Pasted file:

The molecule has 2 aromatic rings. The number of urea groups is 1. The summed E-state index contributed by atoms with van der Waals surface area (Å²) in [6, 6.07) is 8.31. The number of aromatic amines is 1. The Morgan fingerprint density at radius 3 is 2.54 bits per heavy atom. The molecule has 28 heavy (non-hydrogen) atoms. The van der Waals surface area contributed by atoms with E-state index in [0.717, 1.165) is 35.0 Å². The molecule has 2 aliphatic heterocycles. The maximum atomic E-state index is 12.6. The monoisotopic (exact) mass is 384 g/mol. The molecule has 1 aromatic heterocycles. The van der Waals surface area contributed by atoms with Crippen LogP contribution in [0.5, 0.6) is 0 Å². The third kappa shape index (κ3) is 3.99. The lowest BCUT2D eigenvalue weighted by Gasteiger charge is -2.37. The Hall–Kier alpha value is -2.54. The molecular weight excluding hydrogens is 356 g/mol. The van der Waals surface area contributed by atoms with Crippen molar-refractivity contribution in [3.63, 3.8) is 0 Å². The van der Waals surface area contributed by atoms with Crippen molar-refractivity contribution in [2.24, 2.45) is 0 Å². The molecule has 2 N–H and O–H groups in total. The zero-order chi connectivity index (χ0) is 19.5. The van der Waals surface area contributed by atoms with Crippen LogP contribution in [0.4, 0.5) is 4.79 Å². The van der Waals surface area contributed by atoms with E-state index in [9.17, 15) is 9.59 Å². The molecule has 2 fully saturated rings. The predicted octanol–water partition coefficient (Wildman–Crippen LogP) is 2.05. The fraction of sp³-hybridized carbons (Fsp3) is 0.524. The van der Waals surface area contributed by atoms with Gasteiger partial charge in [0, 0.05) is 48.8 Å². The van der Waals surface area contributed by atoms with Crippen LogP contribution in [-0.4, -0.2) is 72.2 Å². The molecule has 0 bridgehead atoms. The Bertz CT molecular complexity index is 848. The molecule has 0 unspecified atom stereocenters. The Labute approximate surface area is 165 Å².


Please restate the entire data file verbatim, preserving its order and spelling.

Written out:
The molecule has 2 aromatic rings. The number of urea groups is 1. The summed E-state index contributed by atoms with van der Waals surface area (Å²) in [6, 6.07) is 8.31. The number of aromatic amines is 1. The Morgan fingerprint density at radius 3 is 2.54 bits per heavy atom. The molecule has 28 heavy (non-hydrogen) atoms. The van der Waals surface area contributed by atoms with E-state index in [0.717, 1.165) is 35.0 Å². The molecule has 2 aliphatic heterocycles. The maximum atomic E-state index is 12.6. The monoisotopic (exact) mass is 384 g/mol. The molecule has 1 aromatic heterocycles. The van der Waals surface area contributed by atoms with Crippen LogP contribution in [0.5, 0.6) is 0 Å². The third kappa shape index (κ3) is 3.99. The lowest BCUT2D eigenvalue weighted by Gasteiger charge is -2.37. The Hall–Kier alpha value is -2.54. The molecular weight excluding hydrogens is 356 g/mol. The van der Waals surface area contributed by atoms with Crippen molar-refractivity contribution in [3.63, 3.8) is 0 Å². The van der Waals surface area contributed by atoms with Crippen molar-refractivity contribution in [2.24, 2.45) is 0 Å². The molecule has 2 N–H and O–H groups in total. The zero-order chi connectivity index (χ0) is 19.5. The van der Waals surface area contributed by atoms with Crippen LogP contribution in [0.4, 0.5) is 4.79 Å². The van der Waals surface area contributed by atoms with E-state index in [9.17, 15) is 9.59 Å². The molecule has 2 fully saturated rings. The predicted octanol–water partition coefficient (Wildman–Crippen LogP) is 2.05. The fraction of sp³-hybridized carbons (Fsp3) is 0.524. The van der Waals surface area contributed by atoms with Gasteiger partial charge in [0, 0.05) is 48.8 Å². The van der Waals surface area contributed by atoms with Crippen LogP contribution in [-0.4, -0.2) is 72.2 Å². The molecule has 0 bridgehead atoms. The Bertz CT molecular complexity index is 848. The molecule has 0 unspecified atom stereocenters. The Labute approximate surface area is 165 Å².